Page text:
Google has settled with Sofam and Scam, two news organizations in Belguim that had been disputing Google’s right to index and summarize their work in Google News. The most interesting bit of this story? Right here:
“We reached an agreement with Sofam and Scam that will help us make extensive use of their content,” Jessica Powell, a spokeswoman for Google, said in a phone interview yesterday. She declined to give details of the agreement or say whether it involved paying the groups for the content, and declined to say whether Google, based in Mountain View, Calif., was considering similar accords with the newspapers.
What do you think? Did Google pay up?
4 thoughts on “More Europe: Settlement in Belgium”
They either paid up or explained how Sofam and Scam could make more money (or lose less). That’s all these types of myopic, fear filled content goobers understand… Their days are numbered.
If they’d just take a moment to understand how the likes of scholar.google.com works and makes phenomenal business sense for scholastic publishers… I think they’d have an incremental income stream they never new existed before.
If Google paid (and I mean money, ranking, or any other form of compensation), then the tens of thousands of other newspapers out there are not getting a fair shake and once again the “divide and conquer” method works for Google.
If Google didn’t pay, then again, “divide and conquer” worked even better.
When will the distributed ownership of newspapers get together and enforce copyright laws on Google and the others?
Well at least another front just opened in Norway.
PS: the prior comment’s argument that “I think they’d have an incremental income stream they never new existed before.” doesn’t remove the right content owners have to control the Google’s use of their content. I don’t think bringing in billions of dollars without explicit permission of all owners is considered “fair use”. BTW, my main complaint is that Google and the others assume the non-existance of robots.txt grants permission, sorry but it doesn’t grant explicit permission.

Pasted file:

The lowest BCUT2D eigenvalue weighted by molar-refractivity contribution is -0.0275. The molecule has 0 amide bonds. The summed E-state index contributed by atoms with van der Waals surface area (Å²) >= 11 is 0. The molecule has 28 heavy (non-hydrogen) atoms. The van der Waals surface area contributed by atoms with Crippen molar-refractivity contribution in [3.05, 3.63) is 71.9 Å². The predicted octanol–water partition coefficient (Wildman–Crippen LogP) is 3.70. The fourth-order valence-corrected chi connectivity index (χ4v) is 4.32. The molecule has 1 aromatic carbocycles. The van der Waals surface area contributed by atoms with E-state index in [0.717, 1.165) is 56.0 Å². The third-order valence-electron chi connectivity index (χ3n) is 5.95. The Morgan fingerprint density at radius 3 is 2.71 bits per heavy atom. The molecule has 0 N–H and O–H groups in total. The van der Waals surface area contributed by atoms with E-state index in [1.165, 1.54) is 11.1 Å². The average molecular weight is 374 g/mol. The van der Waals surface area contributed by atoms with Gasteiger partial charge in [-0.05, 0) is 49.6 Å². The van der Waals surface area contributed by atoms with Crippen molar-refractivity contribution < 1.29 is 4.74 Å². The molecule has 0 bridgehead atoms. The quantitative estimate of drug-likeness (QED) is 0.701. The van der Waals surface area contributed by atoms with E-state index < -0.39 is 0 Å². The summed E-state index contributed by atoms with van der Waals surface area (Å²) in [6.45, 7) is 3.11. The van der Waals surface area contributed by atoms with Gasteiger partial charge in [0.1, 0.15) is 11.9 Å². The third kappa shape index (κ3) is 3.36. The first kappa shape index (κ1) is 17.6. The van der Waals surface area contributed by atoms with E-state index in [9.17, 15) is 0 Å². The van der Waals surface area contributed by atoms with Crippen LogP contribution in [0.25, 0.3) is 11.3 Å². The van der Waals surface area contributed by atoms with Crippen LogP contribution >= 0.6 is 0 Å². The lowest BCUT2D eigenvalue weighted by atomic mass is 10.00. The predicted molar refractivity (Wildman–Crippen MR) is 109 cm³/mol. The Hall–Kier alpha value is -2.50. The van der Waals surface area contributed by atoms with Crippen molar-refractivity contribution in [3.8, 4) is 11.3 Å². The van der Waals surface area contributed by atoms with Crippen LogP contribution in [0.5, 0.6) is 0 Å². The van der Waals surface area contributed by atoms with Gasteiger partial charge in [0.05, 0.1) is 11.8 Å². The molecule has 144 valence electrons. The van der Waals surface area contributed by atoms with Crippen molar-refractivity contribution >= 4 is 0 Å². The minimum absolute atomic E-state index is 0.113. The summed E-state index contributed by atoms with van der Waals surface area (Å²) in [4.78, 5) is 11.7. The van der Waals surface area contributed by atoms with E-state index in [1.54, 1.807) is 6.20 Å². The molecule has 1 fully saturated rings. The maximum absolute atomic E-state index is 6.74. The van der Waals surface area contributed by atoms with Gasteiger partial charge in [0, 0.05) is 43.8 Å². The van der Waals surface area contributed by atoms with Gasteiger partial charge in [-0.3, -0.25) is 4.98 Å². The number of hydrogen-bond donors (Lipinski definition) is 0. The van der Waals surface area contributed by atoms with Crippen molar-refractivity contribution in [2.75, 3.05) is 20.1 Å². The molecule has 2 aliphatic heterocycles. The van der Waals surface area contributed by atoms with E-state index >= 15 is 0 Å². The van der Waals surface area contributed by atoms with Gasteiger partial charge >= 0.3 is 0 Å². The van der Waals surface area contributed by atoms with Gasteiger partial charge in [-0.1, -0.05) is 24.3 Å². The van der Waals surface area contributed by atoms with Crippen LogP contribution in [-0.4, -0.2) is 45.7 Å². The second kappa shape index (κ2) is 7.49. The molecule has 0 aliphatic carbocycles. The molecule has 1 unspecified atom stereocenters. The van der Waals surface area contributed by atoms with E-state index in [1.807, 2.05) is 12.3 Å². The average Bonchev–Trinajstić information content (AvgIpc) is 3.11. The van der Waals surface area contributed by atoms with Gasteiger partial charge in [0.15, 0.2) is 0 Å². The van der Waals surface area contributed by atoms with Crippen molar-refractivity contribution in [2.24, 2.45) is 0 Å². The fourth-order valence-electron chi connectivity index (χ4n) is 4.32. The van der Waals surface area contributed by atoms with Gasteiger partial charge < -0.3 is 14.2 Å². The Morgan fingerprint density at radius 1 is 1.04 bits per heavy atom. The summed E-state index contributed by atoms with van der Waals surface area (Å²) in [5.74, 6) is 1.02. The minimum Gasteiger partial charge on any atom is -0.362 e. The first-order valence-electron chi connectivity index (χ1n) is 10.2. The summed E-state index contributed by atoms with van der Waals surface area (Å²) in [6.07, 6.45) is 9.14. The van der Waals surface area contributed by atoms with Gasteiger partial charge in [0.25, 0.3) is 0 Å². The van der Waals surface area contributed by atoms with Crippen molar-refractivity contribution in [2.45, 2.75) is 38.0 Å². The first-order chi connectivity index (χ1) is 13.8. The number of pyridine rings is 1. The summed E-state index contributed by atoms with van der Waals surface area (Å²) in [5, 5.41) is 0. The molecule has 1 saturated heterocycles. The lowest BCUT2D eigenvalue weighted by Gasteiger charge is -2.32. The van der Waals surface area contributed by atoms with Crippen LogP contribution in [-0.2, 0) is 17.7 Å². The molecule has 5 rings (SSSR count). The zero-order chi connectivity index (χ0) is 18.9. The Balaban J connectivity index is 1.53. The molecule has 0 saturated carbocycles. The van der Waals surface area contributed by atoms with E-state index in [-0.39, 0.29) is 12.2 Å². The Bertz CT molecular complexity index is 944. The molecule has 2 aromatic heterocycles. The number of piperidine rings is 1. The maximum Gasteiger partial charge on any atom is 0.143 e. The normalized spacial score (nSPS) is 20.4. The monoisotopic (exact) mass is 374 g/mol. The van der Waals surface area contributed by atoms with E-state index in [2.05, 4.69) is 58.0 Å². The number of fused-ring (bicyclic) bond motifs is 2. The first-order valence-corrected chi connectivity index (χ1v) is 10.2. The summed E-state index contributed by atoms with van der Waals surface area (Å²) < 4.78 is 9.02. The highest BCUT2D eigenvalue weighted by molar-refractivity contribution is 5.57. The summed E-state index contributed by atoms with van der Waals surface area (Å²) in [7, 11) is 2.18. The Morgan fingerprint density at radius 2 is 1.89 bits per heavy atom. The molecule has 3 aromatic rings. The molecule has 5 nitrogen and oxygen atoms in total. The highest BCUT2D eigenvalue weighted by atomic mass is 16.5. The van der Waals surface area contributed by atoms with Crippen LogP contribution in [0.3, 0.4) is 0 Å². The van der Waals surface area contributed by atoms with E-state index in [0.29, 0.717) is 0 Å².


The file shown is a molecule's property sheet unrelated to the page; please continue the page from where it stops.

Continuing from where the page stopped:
Google’s big picture may be the first in history that relies so heavily on their ability to monetize content far better than the owner of the content. They probably only had to prepay some token amount that will be taken from future revenue sharing. But when Yahoo or MSN or others start paying for exclusivity how will content providers behave?
This is only a part of the story or the result that is shared that to without much infornmation.This means nothing but pay them $$ and settle the matter and give a press release saying the issue is resolved. This settlement proves that Google is getting powerful day by day and nothing (issues) is too complex for them to find a solution in their favor.